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Learning a New Sport in Bosnia and Herzegovina
By Clara B., YES Abroad 2021-2022, Bosnia and Herzegovina, from Walla Walla, WA
My exchange year in Bosnia and Herzegovina has opened my eyes to all sorts of new possibilities: Eating pizza with ketchup and mayonnaise. Never leaving the house with wet hair. Putting salt on almost everything. And most of all, handball!
My first encounter with the sport was in P.E. at my high school, Katolička Gimnazija. The teacher handed me this unfamiliar ball and told me to throw it in this small goal on the opposite side of the gym. Pretty straightforward… so I thought. The ball was sticky and had curved grooves, making it difficult to leave your hand when you wanted it to. I got the handball goop all over my shirt and made a giant fool out of myself. The situation was hilarious for me and my classmates. Instead of being frustrated, though, I was highly fascinated. Later that day, when my host dad and I were scrolling through the channels on the television, I noticed the same weird ball and small goal. I stopped him and asked him to explain what this sport was! Through his broken English, my broken Bosnian Croatian Serbian (BCS), and my host mother’s translations, I was able to make out that this new and exciting sport, handball, is a common game played worldwide.
Over the next couple of days in P.E., I learned how to run with the ball, pass the ball, defend the goal, and most importantly: throw the ball. From that moment on, I was hooked. I still knew next to nothing about the game's actual rules, but that didn't stop me from joining a handball club in Banja Luka! My host dad helped me join a Ženski Rukometni Klub (Women's Handball Club), and within the next week, I began attending practices. Borac, the name of the club, means “fighter”, which is definitely someone you want to be if you are playing handball!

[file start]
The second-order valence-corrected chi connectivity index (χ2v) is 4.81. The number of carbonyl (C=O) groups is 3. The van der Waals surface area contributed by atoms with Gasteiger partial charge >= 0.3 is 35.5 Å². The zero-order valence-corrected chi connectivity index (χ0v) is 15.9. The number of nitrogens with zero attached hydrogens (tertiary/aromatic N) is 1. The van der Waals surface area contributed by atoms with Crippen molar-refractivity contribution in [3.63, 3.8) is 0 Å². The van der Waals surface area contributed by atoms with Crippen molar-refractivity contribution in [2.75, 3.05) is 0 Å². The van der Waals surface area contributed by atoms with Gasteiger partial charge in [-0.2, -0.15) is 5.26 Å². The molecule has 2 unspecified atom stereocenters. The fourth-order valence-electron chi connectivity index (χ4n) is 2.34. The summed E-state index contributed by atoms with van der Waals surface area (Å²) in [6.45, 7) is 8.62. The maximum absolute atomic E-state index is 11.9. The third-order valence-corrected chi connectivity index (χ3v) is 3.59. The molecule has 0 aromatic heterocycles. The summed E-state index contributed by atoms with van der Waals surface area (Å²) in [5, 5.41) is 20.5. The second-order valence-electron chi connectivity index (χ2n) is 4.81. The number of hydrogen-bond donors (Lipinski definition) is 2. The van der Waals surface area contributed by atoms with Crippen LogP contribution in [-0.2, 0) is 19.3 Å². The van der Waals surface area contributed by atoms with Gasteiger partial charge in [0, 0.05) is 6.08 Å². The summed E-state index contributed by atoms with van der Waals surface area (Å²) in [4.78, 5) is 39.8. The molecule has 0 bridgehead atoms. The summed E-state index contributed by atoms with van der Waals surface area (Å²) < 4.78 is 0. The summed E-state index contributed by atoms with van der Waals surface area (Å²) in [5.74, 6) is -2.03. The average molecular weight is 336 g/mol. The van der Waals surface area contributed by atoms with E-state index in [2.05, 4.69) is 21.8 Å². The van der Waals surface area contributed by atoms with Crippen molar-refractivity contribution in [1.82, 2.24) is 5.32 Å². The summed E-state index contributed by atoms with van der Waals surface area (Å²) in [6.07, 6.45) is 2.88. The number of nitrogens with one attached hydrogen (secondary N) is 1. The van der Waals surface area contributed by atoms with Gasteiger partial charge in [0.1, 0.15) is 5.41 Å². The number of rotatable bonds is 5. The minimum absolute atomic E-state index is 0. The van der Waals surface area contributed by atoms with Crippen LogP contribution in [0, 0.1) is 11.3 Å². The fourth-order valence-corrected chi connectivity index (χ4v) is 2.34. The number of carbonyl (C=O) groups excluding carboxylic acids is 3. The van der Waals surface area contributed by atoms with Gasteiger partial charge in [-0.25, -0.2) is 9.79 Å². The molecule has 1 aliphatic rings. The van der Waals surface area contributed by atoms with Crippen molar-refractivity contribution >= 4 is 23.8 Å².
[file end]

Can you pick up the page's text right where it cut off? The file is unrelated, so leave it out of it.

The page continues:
I quickly learned that the sport is full-contact and high intensity. My coaches and teammates have been the absolute best throughout my learning curve. They are always encouraging and patient, especially with my BCS. Every practice, I am welcomed with friendly faces, even after my many embarrassing moments. For future students planning to study abroad, I recommend packing good tennis shoes. I ripped my tennis shoe entirely in half on my second official practice with Borac Handball Club. When I spun around to catch the long throw from the goalie, my shoes didn't quite get the memo, and the seam that connects the sole to the fabric ripped right down the middle. After the coach and physical trainer frantically checked to make sure my ankle was okay, the handball girls and I had a good laugh.
I am constantly getting hit in the head with balls and tripping over my own feet, but I have never felt judged or criticized. My teammates always help me up and ask if I’m okay. They provide an enjoyable and healthy learning environment that makes coming to practice fun.
The YES Abroad program has given me the ability to try new things and make new friends. Every day can be taken as a challenge or an opportunity to do better. Handball has allowed me to learn how to mess up, laugh it off, and then strive to do better.